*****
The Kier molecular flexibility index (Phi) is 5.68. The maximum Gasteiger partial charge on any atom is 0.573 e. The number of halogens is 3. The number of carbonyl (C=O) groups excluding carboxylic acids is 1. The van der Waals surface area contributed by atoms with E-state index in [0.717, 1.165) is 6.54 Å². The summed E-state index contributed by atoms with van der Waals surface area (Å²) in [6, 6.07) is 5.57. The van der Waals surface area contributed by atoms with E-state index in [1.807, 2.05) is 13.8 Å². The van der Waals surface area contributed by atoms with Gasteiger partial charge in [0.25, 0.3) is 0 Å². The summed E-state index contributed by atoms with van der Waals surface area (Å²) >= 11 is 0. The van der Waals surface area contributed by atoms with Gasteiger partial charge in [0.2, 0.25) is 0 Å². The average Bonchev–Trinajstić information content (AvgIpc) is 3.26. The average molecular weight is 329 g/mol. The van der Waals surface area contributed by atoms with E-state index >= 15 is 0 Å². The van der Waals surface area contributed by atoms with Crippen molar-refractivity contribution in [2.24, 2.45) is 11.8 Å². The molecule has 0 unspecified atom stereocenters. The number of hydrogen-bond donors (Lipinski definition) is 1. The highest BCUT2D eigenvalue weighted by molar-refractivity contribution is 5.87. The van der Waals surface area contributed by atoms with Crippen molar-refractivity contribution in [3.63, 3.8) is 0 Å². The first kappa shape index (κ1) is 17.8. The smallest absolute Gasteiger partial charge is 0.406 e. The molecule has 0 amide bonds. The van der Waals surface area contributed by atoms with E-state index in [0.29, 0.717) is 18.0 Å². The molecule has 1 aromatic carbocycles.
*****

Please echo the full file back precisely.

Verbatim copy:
The Kier molecular flexibility index (Phi) is 5.68. The maximum Gasteiger partial charge on any atom is 0.573 e. The number of halogens is 3. The number of carbonyl (C=O) groups excluding carboxylic acids is 1. The van der Waals surface area contributed by atoms with E-state index in [0.717, 1.165) is 6.54 Å². The summed E-state index contributed by atoms with van der Waals surface area (Å²) in [6, 6.07) is 5.57. The van der Waals surface area contributed by atoms with E-state index in [1.807, 2.05) is 13.8 Å². The van der Waals surface area contributed by atoms with Gasteiger partial charge in [0.25, 0.3) is 0 Å². The summed E-state index contributed by atoms with van der Waals surface area (Å²) >= 11 is 0. The van der Waals surface area contributed by atoms with Gasteiger partial charge in [0.2, 0.25) is 0 Å². The average Bonchev–Trinajstić information content (AvgIpc) is 3.26. The average molecular weight is 329 g/mol. The van der Waals surface area contributed by atoms with E-state index >= 15 is 0 Å². The van der Waals surface area contributed by atoms with Crippen molar-refractivity contribution in [2.24, 2.45) is 11.8 Å². The molecule has 0 unspecified atom stereocenters. The number of hydrogen-bond donors (Lipinski definition) is 1. The highest BCUT2D eigenvalue weighted by molar-refractivity contribution is 5.87. The van der Waals surface area contributed by atoms with Crippen molar-refractivity contribution in [3.63, 3.8) is 0 Å². The first kappa shape index (κ1) is 17.8. The smallest absolute Gasteiger partial charge is 0.406 e. The molecule has 0 amide bonds. The van der Waals surface area contributed by atoms with E-state index in [0.29, 0.717) is 18.0 Å². The molecule has 1 aromatic carbocycles.